One parking space is required for each 2 employees. OR

One parking space is provided for every 2 employees.

Both correct?
1 2 3
Only the second version is correct.
Thanks for the prompt reply. Can you tell me why - other than it sounds better?

I'm dealing with a document that uses the formulation "each two employees" throughout, and I want to change it to "every two employees," but it would be good to have a reason other than it sounds better, if there is one.
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One parking space is required for each 2 employees. OR

One parking space is provided for every 2 employees.

Both correct?

Hi Bluestocking,

Welcome to the forum. Grammatically, the first sentence is not wrong but the context paints a confusing picture because of the verb “provided” which to me is the wrong verb to the context. “ Required” and “provide” offer different meaning to the same sentence. If you were to say “A valid parking permit is required for each resident” then it is correct.

# 2 One parking space is provided for every 2 employees. – "provided" is used in passive voice, meanig the the comany offers one parking space for every two employees to share. This is fine.

Provide – to offer, or to give

Require – to ask, demand.

Each new employee will be provided with a two-week vacation and all national holidays as benefit, granted he is required to fulfill a 30-day probationary period.

Hope that helps answer yoru question...
I didn't even notice the required/provided part Emotion: sad. Which word you use here changes the meaning completely.
Thanks, Goodman. It did help, but I see I complicated the question unnecessarily. (I didn't even notice I used "required" in one example and "provided" in another.) The actual usage is in a chart of parking spaces required by law for various types of businesses.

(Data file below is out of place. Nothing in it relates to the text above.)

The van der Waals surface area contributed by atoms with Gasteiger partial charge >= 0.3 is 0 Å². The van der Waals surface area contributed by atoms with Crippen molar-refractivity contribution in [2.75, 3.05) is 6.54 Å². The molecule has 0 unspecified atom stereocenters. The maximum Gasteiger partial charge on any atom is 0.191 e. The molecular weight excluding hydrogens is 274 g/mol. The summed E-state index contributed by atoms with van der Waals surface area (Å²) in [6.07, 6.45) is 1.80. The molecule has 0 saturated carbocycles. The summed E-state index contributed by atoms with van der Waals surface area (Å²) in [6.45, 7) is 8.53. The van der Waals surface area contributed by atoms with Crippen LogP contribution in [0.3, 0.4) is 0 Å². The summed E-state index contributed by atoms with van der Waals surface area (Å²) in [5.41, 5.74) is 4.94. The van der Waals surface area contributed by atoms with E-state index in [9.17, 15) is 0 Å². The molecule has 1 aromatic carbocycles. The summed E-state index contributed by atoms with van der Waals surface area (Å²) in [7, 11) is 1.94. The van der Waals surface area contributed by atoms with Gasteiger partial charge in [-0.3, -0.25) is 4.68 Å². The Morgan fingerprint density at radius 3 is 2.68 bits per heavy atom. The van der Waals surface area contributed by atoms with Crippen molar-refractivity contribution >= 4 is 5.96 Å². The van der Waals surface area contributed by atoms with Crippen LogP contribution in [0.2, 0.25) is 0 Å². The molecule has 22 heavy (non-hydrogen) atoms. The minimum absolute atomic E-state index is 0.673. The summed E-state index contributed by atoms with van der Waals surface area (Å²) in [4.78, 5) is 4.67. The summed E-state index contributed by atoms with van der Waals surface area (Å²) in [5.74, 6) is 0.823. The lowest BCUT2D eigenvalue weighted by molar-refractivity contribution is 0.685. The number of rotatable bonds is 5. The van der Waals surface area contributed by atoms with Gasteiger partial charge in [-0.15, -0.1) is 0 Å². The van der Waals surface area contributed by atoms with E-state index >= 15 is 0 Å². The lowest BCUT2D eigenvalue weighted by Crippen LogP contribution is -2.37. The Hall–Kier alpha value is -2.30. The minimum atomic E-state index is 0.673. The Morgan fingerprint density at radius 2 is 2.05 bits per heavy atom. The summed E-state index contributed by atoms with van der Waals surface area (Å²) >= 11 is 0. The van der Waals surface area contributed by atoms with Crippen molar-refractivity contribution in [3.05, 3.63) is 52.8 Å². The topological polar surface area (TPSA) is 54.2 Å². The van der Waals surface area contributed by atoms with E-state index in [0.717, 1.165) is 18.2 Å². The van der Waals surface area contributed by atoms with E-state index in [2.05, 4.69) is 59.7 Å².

In every case, the writer used the word each to describe the number of persons or things that share a single parking space:

"1 for each 1,000 square feet of floor area, plus 1 for each employee"

"2 for each dwelling unit"

"1 for each 6 seats in principal auditorium, plus 1 per chapel room or parlor, or 1 for each 50 square feet of rooms used for services, whichever is greater"

It's a lengthy chart, and I'm reluctant to change all these "eachs" to "everys" without a supporting rule of grammar. If it's a matter of personal preference, then I think I have to go with the preference of whatever attorney or "law-maker" who drafted this thing.
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Well, that's actually a fine point too, isn't it? If the point is that the parking spaces are required by law, it would come to the same thing... one space being required (by law) for every two employees. [or each two if this writer has his way]... or one space being provided (because it's required by law) for every two employees.
I am glad I could help! I completely agree. When it comes to a matter of rules and regulations, the language and the words are extremely sensitive to the legality of the concerned matters. That’s the reason I went to the extra length for the explanation. Emotion: big smile
Thanks, again. I'm just sorry you guys couldn't quote me a rule that will make me feel comfortable about changing all these usages to "every" which we three agree sounds better!! Attorneys (at least a lot of the ones I've come across in the US) are not necessarily good grammarians. This particular writer was so unrelentingly consistent using "each" that I know it wasn't just sloppiness. If I found even one inconsistency, I'd change them all!!

Great forum, this.
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